Two weeks ago I won KLM's Club Flying Blue photo competition, where I in return had to give an interview here.
The Facebook page Jadili Africa (Discuss Africa) picked up a quote from my interview (and later invited me to become one of the administrators) of a Facebook page with over 7000 members aiming at discussing issues related to Africa. Here is how people commented:
My point is, KLM's Club Flying Blue communicates to one target group, Jadili Africa to another. Both communicate to people who relate to Africa, but in very different ways.
Obviously, it is an honour to win KLM's competition for the principle of winning and for the 5000 air miles, and to be given the change of expressing my viewpoints for a large target group. It is also encouraging when my friends voted for my photo, and click like on the article. (In fact, I've been amazed by the stable response here.)
However, that was the easy part, so to speak.
The interesting part, and the real challenge to me, the mzungu, is to be invited into the forum of Jadili Africa, and to face comments which fit my own personal kali view so much better on whatever I could be up to in Africa
This is also one of the reasons why I have digged deep into the African pool of social media, because it offers me alternative views which are much more challenging than passing on a stereotype phrase targeting a European reader group where many seem to think that making change in Africa is something you just do.
You don't - and alternative views are hereby brought on.
Important, especially these days where youth in Northern Africa and in the Middle East is taking to the streets - well - basically because they've got potential which has to be used.
It is not a thing I hear very often in Denmark. That you consider your potential, and that you cannot waste opportunities not to use it.
First, we are brought up to believe that we're all equal, that we must blend in and not brag. Secondly, I feel that the Danes take too many things for granted. As if we're expecting that opportunities will always be there, and that opportunities are only there for us.
Not that we have to do something extraordinarily ourselves to reach it.
The theme of the meeting is the present situation in the Middle East and North Africa. My task is to give an insight into how East Africa is debating the issue via social media. How I am gonna do this, I still have to work out, but I think I'll open with the grafitti above from Bagamoyo.
I think it says it all. Elegantly it combines the existential dilemmas of all our lives.
Something we can all deeply relate to on various levels in life.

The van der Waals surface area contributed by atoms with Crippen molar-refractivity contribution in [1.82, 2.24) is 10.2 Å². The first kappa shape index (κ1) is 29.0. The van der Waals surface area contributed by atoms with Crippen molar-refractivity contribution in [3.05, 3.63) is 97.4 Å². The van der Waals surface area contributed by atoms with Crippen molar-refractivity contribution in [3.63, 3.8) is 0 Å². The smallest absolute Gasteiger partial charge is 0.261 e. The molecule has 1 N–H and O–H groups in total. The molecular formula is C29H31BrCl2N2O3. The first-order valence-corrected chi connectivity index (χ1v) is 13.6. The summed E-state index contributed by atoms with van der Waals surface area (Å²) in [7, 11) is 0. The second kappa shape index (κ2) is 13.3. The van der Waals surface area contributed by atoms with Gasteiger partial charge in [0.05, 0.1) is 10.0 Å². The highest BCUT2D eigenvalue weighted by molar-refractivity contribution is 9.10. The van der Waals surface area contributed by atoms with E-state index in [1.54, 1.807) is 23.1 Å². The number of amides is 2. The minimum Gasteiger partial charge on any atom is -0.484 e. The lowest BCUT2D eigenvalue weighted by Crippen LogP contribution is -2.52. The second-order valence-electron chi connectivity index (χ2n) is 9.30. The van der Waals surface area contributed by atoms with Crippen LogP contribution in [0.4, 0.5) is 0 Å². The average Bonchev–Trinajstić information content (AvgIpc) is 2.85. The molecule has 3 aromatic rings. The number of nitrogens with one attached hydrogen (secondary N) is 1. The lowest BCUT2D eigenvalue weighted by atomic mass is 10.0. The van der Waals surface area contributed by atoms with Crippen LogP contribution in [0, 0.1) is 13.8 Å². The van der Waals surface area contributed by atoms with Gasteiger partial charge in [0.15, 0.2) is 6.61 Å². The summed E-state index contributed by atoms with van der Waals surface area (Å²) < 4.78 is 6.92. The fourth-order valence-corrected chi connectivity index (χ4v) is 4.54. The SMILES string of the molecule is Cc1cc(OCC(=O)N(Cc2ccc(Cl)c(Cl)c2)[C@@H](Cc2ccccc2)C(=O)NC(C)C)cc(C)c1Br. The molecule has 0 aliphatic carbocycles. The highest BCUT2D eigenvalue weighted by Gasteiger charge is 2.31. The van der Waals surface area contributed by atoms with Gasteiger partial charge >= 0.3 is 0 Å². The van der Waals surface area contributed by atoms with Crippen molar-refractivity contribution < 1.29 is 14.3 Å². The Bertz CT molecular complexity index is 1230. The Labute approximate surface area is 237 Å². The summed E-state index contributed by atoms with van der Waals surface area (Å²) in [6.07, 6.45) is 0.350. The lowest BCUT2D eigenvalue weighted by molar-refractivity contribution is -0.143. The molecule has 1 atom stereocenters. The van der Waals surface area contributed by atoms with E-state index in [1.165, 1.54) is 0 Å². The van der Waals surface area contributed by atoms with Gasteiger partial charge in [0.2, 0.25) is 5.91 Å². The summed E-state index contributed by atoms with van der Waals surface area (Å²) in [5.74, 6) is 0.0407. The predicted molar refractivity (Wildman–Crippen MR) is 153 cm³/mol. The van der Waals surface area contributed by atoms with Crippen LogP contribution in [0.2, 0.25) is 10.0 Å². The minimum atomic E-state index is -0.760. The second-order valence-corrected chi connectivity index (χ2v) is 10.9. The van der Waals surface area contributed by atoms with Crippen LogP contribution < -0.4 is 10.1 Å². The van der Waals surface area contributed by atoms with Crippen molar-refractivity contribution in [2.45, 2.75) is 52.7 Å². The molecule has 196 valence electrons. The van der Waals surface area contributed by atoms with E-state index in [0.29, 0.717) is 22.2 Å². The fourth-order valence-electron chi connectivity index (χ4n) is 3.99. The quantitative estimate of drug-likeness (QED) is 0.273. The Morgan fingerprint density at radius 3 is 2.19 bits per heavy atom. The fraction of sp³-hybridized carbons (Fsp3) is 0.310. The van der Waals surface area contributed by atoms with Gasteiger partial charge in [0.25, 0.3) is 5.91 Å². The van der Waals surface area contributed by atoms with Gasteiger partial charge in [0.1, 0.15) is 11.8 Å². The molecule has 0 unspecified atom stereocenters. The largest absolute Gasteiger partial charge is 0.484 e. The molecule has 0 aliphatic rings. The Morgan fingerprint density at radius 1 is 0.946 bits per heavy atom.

Something we can control, and something we cannot.
Ask yourself which one you prefer or which one you think you'd prefer to do without the most!
Ask yourself what or how much it takes before you'll stand up and fight for it!
Back to the debate in Copenhagen - the question from the people arranging the debate goes: 'What is the probability that it'll spread to Africa? 'The assumption evidently is that if it can happen in the Middle East and North Africa, why not in Sub-Saharan Africa, too?
So, I've been trawling through newspaper articles, blog posts, tweets and Facebook comments, all dealing with East Africans in East Africa and the diaspora commenting on the situation, many relating it to present - down to earth - situations in East Africa.
Like this one, which popped up in my Twitter feed while I was writing the above:
Finally, I'd like to mention Africa Unchained's blog post Africa and Revolutions, and emphasize this statement, where topics of ethnicity and tribalism are focused upon, which the Kenyan sum-up above also includes:
One thing, I know for sure, is that East Africans active on social media only represent small numbers, mix with people in the diaspora and expats residing in East Africa - and that the ones interested in Egypt and Tunesia tend to be fascinated with politics in general (and power, football, constitution, corruption, Egypt, rain..).
This photo, of Esther from Kanaani Village in Njombe in Southern Tanzania, now made it to the best 11 photos in the competition '5000 Flying Blue Miles'.
The top 11 best rated pictures are now featured on Facebook here, and I REALLY wanna win the 5000 Flying Blue Miles, so PLEASE help me, and go vote by clicking on the ‘Like’-button of my picture. Note that it only works, if you 'like' the '5000 Flying Blue Miles' first.
(KLM will be giving away an additional 5000 Flying Blue Miles amongst the likes!)